Glass-mount antennas also work well if you have a fiberglass truck, Passantino says. “Fiberglass is transparent to cellular signals.” Some glass-mount antennas even are designed to unclip like magnetic or clip mounts.
Panel mounts require drilling a 3/4-inch hole through part of your truck. “For truckers, body-mounted antennas on the roof typically work best,” Passantino says. Most require ground planes, and that’s different from just having a ground. “If you have a fiberglass roof, you need to add sheet metal underneath the roof; 32 inches by 32 inches works best,” Passantino says. “Aluminum does work.”
Some antennas, such as Wilson’s elevated-feed antenna, screw into the standard CB mount.
Mirror mounts are the most popular because the mirror is one of the highest points on a truck and the mirror provides a ground. But the antenna should be mounted away from high-powered CB antennas, and it should be flexible in case it hits something. “Mirror mounts tend to get smashed a lot,” Passantino says.
Allen Sady, who drives for Prime, has a Wilson dual-band, mirror-mounted antenna. “I don’t lose calls, and I don’t have the dead spots I used to in states like Wyoming, Alabama and New Mexico,” Sady says. “But you have to have the spring that goes with it. I almost didn’t buy it because it cost a little extra, but I was glad I had it the first time I hit something with the antenna.”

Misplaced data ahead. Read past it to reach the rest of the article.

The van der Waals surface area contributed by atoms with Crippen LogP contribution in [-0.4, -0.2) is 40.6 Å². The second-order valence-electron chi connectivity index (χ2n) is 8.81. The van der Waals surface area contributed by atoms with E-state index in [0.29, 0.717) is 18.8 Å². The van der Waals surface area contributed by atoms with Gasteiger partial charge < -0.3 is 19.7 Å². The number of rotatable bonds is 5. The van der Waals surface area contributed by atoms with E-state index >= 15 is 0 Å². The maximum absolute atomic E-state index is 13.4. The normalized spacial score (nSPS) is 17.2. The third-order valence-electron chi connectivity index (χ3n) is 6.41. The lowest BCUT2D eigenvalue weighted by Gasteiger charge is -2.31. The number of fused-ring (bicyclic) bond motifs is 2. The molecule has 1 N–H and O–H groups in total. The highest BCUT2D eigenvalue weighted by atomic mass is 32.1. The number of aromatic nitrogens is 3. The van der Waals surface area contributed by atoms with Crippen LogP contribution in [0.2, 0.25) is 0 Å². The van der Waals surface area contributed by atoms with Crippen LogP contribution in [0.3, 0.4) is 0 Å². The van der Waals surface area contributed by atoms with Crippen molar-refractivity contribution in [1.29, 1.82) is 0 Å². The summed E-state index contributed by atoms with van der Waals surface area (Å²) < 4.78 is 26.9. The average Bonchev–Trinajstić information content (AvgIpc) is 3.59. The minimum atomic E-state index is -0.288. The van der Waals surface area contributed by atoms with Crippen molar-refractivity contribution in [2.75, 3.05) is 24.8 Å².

Since some of these antennas are permanent, think about what you will do when you sell your truck or when you change phones. Some may simply require a new adapter, but with technology constantly updating, you might have to buy a whole new antenna kit, either tearing out the old one or just leaving it there next to the new one.
What type of cell phone antenna do you use?
Virginia Tech’s Mobile and Portable Radio Research Group has done extensive research on using multiple phone antennas on the phone. “We’re seeing gains between 3db and 13db inside a building,” Reed says. “That represents a doubling of signal power.” There is more signal to be gained inside than outside, Reed says.
There is also evidence that a second antenna on the cell phone extends battery life, say Reed and Passantino. “The battery saving comes in talk time,” Reed says. “The signal level that is needed to transmit is greatly reduced when you have multiple antennas. The phone’s transmitter doesn’t have to work as hard to reach out to the cell site and doesn’t have to demand as much from your battery.”
If you’re shopping for an antenna, check return policies and warranties. Cellwest.com, for example, offers a 30-day, money-back guarantee and a one-year warranty. CellPhoneSolutions.com antennas are guaranteed for life.
Also, ask other truckers about their equipment. “I didn’t like the stick-on kind,” says Warren Hampton, who has been driving for almost 35 years. “I talked to a lot of guys, and some of them recommended Wilson, so I bought one.”
Once you decide on a model, shop for the best price on it. For example, you can buy Wilson antennas through Wilson Electronics, through other distributors such as C. Crane and at some truck stops. Take time to talk with the vendor about the details of your operation to get the antenna that best suits your needs.